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Florida education news: Sex education, school prayer and a judge’s unpopular decision

A roundup of stories from around the state.
A fledgling movement of parents and community members in Hillsborough and Pinellas counties are speaking out about sex education in public schools. They say the curriculums are not explicit enough. And they worry that kids don’t have enough information — or that they get it too late — to protect themselves against the risks of sexual intimacy. [Shutterstock]
A fledgling movement of parents and community members in Hillsborough and Pinellas counties are speaking out about sex education in public schools. They say the curriculums are not explicit enough. And they worry that kids don’t have enough information — or that they get it too late — to protect themselves against the risks of sexual intimacy. [Shutterstock] [ SHUTTERSTOCK ]
Published Nov. 18, 2019

SEX EDUCATION: The Hillsborough County school district quietly launches changes to its sex education curriculum in 13 of its schools, without public conversations. Its handling of the hot button topic draws praise from some fronts, but criticism from others that argue the schools seem to be encouraging children to have sex.

‘OUTRAGEOUS’: Florida Republicans rush to defend the University of Florida’s student government leader, who faces an impeachment vote over the manner in which he brought Donald Trump Jr. to campus for a speech.

CONTRACT TALKS: Pasco County school-related personnel come closer to a deal in collective bargaining. The sides meet again Monday to see if they can seal the agreement. • Sarasota County’s next superintendent will have to decide quickly on how to deal with vocal union demands, the Herald-Tribune reports.

CAMPAIGN TRAIL: All four Hillsborough County School Board incumbents face challenges in their 2020 reelection bids. • Veteran Sarasota County School Board member Caroline Zucker, a former state school boards association president, will not seek reelection after 22 years on the board, the Herald-Tribune reports.

PARENT INVOLVEMENT: The Orange County school district turns to technology, as well as person-to-person contacts, as a way to encourage more parents to participate in the schools, Education Week reports.

SCHOOL VIOLENCE: A Baker County judge faces her community’s wrath after dismissing felony charges against a teen who threatened to shoot up his school, Florida Politics reports.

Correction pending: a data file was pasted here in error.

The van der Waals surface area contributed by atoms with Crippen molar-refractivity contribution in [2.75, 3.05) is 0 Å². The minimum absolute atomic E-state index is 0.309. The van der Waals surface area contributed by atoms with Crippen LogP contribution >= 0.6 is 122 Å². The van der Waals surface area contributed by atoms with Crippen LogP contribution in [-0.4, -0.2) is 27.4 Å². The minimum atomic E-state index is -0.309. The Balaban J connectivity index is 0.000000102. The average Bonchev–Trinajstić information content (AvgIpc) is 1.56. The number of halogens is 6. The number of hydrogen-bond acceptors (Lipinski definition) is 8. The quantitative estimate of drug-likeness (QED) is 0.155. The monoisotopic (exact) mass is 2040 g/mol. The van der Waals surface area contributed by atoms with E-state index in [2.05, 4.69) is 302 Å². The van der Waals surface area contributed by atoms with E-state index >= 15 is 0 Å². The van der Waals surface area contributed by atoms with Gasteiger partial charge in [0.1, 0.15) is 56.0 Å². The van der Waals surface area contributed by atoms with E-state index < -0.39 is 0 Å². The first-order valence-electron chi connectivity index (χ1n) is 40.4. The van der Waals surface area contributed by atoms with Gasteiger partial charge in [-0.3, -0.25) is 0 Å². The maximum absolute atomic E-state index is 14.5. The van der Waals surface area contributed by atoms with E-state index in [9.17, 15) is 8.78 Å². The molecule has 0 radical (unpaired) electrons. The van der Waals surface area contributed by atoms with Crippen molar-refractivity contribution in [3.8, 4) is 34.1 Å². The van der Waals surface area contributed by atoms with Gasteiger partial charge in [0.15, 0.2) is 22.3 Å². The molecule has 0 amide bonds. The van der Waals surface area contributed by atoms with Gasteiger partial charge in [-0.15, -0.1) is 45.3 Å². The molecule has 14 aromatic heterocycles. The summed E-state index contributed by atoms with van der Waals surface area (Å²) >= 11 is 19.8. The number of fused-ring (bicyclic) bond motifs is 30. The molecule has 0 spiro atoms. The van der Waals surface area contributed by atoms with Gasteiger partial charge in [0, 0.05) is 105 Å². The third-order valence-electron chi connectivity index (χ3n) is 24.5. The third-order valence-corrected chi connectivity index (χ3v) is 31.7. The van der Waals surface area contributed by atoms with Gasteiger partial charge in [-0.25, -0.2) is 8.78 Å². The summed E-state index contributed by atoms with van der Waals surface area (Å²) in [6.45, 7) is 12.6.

PRAYER TIME: Two Nassau County third graders try to start a weekly prayer group at their intermediate school, the Nassau County Record reports. It worked at their elementary school, but has yet to take hold at their latest campus. • State Sen. Dennis Baxley files legislation that would require public schools to offer a daily moment of silence for students, Florida Politics reports.

MEDICAL MARIJUANA: The Highlands County School Board will hold a special meeting to meet the state’s requirement that it adopt a medical marijuana usage policy, the Highlands News-Sun reports.

CHARTER SCHOOLS: A Lake County group withdraws its application to open a new charter school, which had faced controversy over its location and only reluctant support from the school district, the Daily Commercial reports.

VIRTUAL SCHOOL: State officials seek improvements to the Florida Virtual School’s operations and its cybersecurity efforts, the News Service of Florida reports. The State Board of Education recently took over FLVS.

TURNAROUNDS: Hamilton County school district leaders credit their attention to student mental health, rather than a focus on core academics, for the district’s overall improvements, the Suwannee Democrat reports.

SUPERINTENDENT SEARCH: Miami-Dade County assistant superintendent David Moore is selected to become Indian River County’s next school superintendent, TC Palm reports. • A small group of Escambia County residents offers its views on the qualities they would like to see in the school district’s first appointed superintendent, the Pensacola News-Journal reports.

LEGAL COUNSEL: The Lee County School Board debates whether to hire an outside lawyer or employ a full-time staff attorney, the Fort Myers News-Press reports.

IN THE SUNSHINE: Records indicate that the Leon County School Board did not properly follow the state’s open meetings law during several agenda review meetings, Tallahassee Reports reports.

TODAY: Gov. Ron DeSantis is scheduled to release his 2020-21 budget proposal at 10 a.m. in the state capitol. Florida Politics offers a preview.